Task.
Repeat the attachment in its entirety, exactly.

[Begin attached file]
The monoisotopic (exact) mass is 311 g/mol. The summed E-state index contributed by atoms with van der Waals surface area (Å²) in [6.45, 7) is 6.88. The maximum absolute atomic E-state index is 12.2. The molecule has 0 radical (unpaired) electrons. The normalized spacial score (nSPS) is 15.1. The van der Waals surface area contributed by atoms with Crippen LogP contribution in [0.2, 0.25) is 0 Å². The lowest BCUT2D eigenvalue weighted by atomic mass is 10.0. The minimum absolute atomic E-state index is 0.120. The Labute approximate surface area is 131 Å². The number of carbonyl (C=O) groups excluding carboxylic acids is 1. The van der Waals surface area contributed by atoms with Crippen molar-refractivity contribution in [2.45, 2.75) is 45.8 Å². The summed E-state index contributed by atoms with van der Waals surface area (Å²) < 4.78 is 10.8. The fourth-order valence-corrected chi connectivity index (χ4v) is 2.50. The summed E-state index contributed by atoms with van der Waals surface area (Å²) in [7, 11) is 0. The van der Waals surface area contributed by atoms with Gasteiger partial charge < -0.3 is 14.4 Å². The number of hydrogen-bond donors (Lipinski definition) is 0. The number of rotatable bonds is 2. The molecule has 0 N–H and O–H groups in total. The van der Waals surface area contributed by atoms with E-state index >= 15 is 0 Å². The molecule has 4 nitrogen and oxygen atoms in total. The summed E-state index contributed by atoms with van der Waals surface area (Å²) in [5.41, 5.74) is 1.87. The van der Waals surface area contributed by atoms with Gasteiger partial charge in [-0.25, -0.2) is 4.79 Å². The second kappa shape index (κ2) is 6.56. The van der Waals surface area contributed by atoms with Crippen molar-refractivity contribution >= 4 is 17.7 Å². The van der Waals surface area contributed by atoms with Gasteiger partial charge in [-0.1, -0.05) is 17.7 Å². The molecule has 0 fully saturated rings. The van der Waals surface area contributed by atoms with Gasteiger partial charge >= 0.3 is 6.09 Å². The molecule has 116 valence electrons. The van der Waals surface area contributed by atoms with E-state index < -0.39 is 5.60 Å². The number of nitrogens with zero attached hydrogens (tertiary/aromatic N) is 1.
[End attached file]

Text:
The monoisotopic (exact) mass is 311 g/mol. The summed E-state index contributed by atoms with van der Waals surface area (Å²) in [6.45, 7) is 6.88. The maximum absolute atomic E-state index is 12.2. The molecule has 0 radical (unpaired) electrons. The normalized spacial score (nSPS) is 15.1. The van der Waals surface area contributed by atoms with Crippen LogP contribution in [0.2, 0.25) is 0 Å². The lowest BCUT2D eigenvalue weighted by atomic mass is 10.0. The minimum absolute atomic E-state index is 0.120. The Labute approximate surface area is 131 Å². The number of carbonyl (C=O) groups excluding carboxylic acids is 1. The van der Waals surface area contributed by atoms with Crippen molar-refractivity contribution in [2.45, 2.75) is 45.8 Å². The summed E-state index contributed by atoms with van der Waals surface area (Å²) < 4.78 is 10.8. The fourth-order valence-corrected chi connectivity index (χ4v) is 2.50. The summed E-state index contributed by atoms with van der Waals surface area (Å²) in [7, 11) is 0. The van der Waals surface area contributed by atoms with Gasteiger partial charge < -0.3 is 14.4 Å². The number of hydrogen-bond donors (Lipinski definition) is 0. The number of rotatable bonds is 2. The molecule has 0 N–H and O–H groups in total. The van der Waals surface area contributed by atoms with E-state index >= 15 is 0 Å². The molecule has 4 nitrogen and oxygen atoms in total. The summed E-state index contributed by atoms with van der Waals surface area (Å²) in [5.41, 5.74) is 1.87. The van der Waals surface area contributed by atoms with Gasteiger partial charge in [-0.25, -0.2) is 4.79 Å². The second kappa shape index (κ2) is 6.56. The van der Waals surface area contributed by atoms with Crippen molar-refractivity contribution >= 4 is 17.7 Å². The van der Waals surface area contributed by atoms with Gasteiger partial charge in [-0.1, -0.05) is 17.7 Å². The molecule has 0 fully saturated rings. The van der Waals surface area contributed by atoms with Gasteiger partial charge >= 0.3 is 6.09 Å². The molecule has 116 valence electrons. The van der Waals surface area contributed by atoms with E-state index < -0.39 is 5.60 Å². The number of nitrogens with zero attached hydrogens (tertiary/aromatic N) is 1.